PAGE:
Saturday, 13 July 2013

High-speed Flash: The Darkness of the Mid-day Sun

With a flash you can turn daylight into darkness! The photo above was shot in daylight. Yet, it looks like a night-time shot.

The trick is to set your camera to manual, and set exposure time, aperture, and ISO so that when you take a picture, the frame is dark. If you then add light from a flash, whatever the light from the flash hits will be lighted. Anything else will remain dark.

This works in principle, but there is a snag: Normally, the shortest exposure time you can use, and still get the flash to sync, is 1/250s. At 1/250s, you may not be able to get the photo dark enough, even if you use the lowest ISO setting, and the smallest aperture (highest f-stop number).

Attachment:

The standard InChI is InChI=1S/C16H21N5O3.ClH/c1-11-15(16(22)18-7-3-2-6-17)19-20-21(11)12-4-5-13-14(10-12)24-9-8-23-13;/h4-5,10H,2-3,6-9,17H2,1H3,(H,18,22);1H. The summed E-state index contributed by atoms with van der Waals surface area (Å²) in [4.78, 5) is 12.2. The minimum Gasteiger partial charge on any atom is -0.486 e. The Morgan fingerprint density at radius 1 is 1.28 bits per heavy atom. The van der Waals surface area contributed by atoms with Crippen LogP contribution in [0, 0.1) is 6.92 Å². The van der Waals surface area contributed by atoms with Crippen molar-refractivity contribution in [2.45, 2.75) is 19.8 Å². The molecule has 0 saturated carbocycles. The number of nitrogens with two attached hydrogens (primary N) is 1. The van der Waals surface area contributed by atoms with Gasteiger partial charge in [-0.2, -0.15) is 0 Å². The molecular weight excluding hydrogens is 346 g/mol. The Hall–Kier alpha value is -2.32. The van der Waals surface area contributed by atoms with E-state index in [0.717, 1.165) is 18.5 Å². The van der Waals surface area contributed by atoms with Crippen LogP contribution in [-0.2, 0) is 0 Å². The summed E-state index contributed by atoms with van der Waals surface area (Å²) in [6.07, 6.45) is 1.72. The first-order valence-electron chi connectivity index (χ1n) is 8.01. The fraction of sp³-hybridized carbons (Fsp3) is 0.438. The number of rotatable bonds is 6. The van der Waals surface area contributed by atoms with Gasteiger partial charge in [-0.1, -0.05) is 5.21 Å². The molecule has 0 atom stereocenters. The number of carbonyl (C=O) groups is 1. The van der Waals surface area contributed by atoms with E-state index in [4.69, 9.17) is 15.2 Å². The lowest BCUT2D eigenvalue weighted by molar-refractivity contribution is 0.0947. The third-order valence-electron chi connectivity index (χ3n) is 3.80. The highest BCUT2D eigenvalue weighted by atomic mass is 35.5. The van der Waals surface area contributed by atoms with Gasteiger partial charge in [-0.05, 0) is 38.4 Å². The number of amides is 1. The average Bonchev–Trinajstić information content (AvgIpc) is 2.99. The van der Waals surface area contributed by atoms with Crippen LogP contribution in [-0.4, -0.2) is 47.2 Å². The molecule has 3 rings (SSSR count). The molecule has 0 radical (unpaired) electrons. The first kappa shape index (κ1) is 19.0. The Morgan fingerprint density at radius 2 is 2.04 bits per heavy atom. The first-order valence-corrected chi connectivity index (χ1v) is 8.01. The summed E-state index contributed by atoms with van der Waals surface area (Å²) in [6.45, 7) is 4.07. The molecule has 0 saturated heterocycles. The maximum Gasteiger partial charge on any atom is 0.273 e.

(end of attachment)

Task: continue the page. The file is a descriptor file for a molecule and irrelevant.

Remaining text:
High-speed flash to the rescue: With a DSLR, you can set the camera to high-speed sync. This means you can get flash sync at much shorter exposure times than usual. The downside is that the sync won't be perfect. A lot of the light from the flash will hit the shutter. This effectively reduces the strength of the flash.

You can still get excellent results though. I shot the flower at 1/2000s, f11, ISO 160. the combination of short exposure time and fairly small aperture reduced the ambient light to almost complete darkness. The flash lit the flower.

Quite easy to do, and a lot of fun.

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